Superannuation audit by the ATO?
If you are under a superannuation audit by the Austra lian Tax Office (ATO), you should contact King Lawyers immediately for legal advice and representation. This will ensure that you get the best possible result for your superannuation audit and minimise the penalties by the ATO.
You should get legal advice from a tax lawyer even if you have an accountant or tax agent. Your accountant or tax agent cannot give you legal advice on your superannuation audit.
What is the Superannuation Guarantee (SG)?
In Australia, employers are legally required to make superannuation contributions on behalf of their qualifying employees to a complying super fund. This is formally referred to as the Superannuation Guarantee.
The Superannuation Guarantee is imposed by the Superannuation Guarantee (Administration) Act 1992 (Cth). The superannuation law started operating in Australia from 1 July 1992.
The superannuation system is administered by the ATO.
When does your employer need to pay you superannuation?
Generally, an employer is required to pay superannuation for permanent and casual employees when they are:
- At least 18 years old or under 18 and working at least 30 hours per week; and
- Earning at least $450 per month (before tax).
How much super does your employer need to pay?
The current Superannuation Guarantee contribution rate is 9.5% of an employee’s ordinary time earnings.
The superannuation rate will progressively increase in the future and will reach 12% in 2025-26. The rate will increase as follows:
- 2018-19: 9.5%
- 2019‑20: 9.5%
- 2020-21: 9.5%
- 2021‑22: 10.0%
- 2022‑23: 10.5%
- 2023-24: 11%
- 2024-25: 11.5%
- 2025-26: 12%
Ordinary time earnings include an employee’s normal hours of work plus any of the following potential entitlements:
- shift loading
- leave loading
- termination payments made in lieu of notice
- back pay
However, ordinary time earnings do not include overtime payments.
When does your employer need to make superannuation payments to your super fund?
Superannuation Guarantee contributions must be made quarterly by the following due dates:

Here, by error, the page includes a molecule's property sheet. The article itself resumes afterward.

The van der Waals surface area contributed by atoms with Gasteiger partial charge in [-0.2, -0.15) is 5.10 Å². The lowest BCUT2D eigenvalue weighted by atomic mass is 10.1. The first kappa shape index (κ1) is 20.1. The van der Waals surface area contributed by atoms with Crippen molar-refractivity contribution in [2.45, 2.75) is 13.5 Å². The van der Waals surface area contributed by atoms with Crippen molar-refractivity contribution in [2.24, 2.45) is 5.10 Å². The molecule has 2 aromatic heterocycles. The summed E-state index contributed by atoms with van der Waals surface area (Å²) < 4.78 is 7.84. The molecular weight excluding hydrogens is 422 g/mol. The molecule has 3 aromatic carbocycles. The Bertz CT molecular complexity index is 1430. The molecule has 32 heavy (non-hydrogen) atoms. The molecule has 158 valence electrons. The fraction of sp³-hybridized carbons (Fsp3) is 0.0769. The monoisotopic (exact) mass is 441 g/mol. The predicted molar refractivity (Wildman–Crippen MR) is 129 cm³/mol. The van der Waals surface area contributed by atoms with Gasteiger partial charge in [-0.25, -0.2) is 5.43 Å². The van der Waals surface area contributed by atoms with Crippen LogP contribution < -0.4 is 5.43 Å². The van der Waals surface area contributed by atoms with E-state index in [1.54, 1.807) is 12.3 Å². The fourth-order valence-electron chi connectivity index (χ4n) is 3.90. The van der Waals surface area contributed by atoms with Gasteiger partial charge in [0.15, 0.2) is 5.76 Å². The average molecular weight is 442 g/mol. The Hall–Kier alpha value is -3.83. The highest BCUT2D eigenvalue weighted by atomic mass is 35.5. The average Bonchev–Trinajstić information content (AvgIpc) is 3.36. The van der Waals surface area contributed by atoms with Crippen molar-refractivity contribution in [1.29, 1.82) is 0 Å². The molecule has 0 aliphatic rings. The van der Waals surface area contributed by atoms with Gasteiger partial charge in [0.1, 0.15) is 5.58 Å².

- For quarter 1 (1 July – 30 September), the due date is 28 October
- For quarter 2 (1 October – 31 December), the due date is 28 January
- For quarter 3 (1 January – 31 March), the due date is 28 April
- For quarter 4 (1 April – 30 June), the due date is 28 July
There are heavy penalties under the law for failing to meet your superannuation obligations on time.
What is a superannuation audit by the ATO?
The ATO has the legal power to audit the superannuation affairs of employers to ensure that they have correctly complied with their super obligations under the law.
If you are under a superannuation audit, you should get legal advice from an experienced tax lawyer before you respond to the ATO.
What is the Superannuation Guarantee Charge (SGC)?
If an employer fails to pay the minimum amount of superannuation on time and to the correct super fund, they may have to lodge a Superannuation Guarantee Charge statement and pay the Superannuation Guarantee Charge to the ATO.
The Superannuation Guarantee Charge is made up of:
- Superannuation Guarantee shortfall amounts (calculated on the employee’s salary or wages)
- Interest on those amounts (currently 10%)
- An administration fee of $20 per employee, per quarter
When do you need to pay the Superannuation Guarantee Charge to the ATO?
You must lodge your SGC statement and pay the Superannuation Guarantee Charge to the ATO by the following due dates:
- For quarter 1 (1 July – 30 September), the due date is 28 November
- For quarter 2 (1 October – 31 December), the due date is 28 February
- For quarter 3 (1 January – 31 March), the due date is 28 May
- For quarter 4 (1 April – 30 June), the due date is 28 August
There are heavy penalties under the law for failing to meet those deadlines.
Late payment offset for superannuation payments
If you pay your superannuation contribution late, you may be able to use the late payment to either offset the SGC payable to the ATO or carry it forward as a prepayment of a future contribution for the same employee.
Claiming a tax deduction for superannuation payments
You can claim a tax deduction for the Superannuation Guarantee payments you make for employees under 75 years old by the due date. Super payments are tax deductible in the financial year you pay them.
However, you cannot claim a tax deduction for the Superannuation Guarantee Charge that you pay to the ATO.
Penalties by the ATO after a superannuation audit
Once the ATO has completed a superannuation audit, the ATO can impose heavy penalties under the law for your failure to meet your superannuation obligations on time. The ATO’s penalties may include:
- Director penalties (the director of a company that fails to meet an SGC liability in full by the due date automatically becomes personally liable for a penalty equal to the unpaid amount)
- Administrative penalties (this can be up to 75% of the shortfall)
- Penalties for failing to keep records(this can be up to 30 penalty units)
- Penalties for failing to provide an SGC statement when required(this can be up to 200% of the amount of the charge payable)
- Penalties for failing to pass on an employee’s TFN to their super fund(this can be up to 10 penalty units for each offence)
- Penalties for entering into arrangements to avoid your superannuation obligations(this is at the ATO’s discretion and is calculated as a percentage of the shortfall)
Legal advice from an expert tax lawyer for your superannuation audit by the ATO
This content of this article is offered as general information only and should not be relied on as specific legal advice.
To get legal advice from King Lawyers on your specific circumstances, please contact us to arrange an initial consultation with our experienced tax lawyers.